A diverse collection of organizations want to provide a blueprint for better transportation in Hillsborough County. They brainstormed over transit principles, guidelines and implementation at the Hillsborough County Classroom Teachers Association in Tampa Tuesday night. The rainy weather reinforced the need for improved transportation options in Hillsborough.
The transportation “super group” is made up of grassroots organizations for boots-on-the-ground activism as well as larger nonprofits to handle lobbying. Brian Willis, with Connect Tampa Bay, is cautious about looking for a transportation silver bullet.
Job creation continues to be a hot topic across the nation, including in Tampa and Hillsborough County. Kelly Benjamin, of Fight for 15, an advocacy group lobbying for higher minimum wages, said viable transportation options for low wage earners is needed.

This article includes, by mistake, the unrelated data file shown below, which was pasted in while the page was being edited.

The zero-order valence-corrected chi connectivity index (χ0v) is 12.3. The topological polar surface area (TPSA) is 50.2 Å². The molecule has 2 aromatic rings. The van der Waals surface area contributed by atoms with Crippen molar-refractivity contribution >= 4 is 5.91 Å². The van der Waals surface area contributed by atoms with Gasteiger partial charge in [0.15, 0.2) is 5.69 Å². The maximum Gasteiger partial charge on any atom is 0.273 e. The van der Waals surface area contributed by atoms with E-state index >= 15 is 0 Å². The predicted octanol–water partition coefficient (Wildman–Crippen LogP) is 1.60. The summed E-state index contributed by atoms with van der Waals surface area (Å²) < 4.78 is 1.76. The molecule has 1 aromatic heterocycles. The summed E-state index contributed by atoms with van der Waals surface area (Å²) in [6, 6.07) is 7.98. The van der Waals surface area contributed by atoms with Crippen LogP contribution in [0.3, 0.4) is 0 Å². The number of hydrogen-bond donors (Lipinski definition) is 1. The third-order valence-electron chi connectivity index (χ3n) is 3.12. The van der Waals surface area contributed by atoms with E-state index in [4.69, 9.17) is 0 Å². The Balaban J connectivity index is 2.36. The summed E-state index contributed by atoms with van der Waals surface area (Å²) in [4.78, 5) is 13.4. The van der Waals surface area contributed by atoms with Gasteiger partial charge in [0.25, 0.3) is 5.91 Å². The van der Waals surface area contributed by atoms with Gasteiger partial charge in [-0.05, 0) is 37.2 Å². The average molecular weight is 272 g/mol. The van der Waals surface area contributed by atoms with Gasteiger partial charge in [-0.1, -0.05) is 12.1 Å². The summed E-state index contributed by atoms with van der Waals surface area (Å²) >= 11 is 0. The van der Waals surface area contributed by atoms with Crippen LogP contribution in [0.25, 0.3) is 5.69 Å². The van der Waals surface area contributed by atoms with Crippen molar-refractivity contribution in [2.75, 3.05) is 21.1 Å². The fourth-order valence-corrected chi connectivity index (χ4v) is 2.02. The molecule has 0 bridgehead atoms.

Getting from place to place in Hillsborough can be especially daunting for residents with physical disabilities. Olivia Babis, member of Florida Consumer Action Network, drives a specially modified vehicle. She’s worried there are no real alternatives if it breaks down in Tampa.
The 30 or so people who attended the first grassroots meeting are aware that transportation means more than cars and roads. Many agree that it is absurd to not feel safe walking or riding your bike in Tampa. Phil Compton of the Sierra Club, said the lack of transportation options is criminal.
Other groups involved in planning the transportation summit are Awake Tampa, Hillsborough Classroom Teacher’s Association and Justicia Now. Organizers plan a second meeting in March.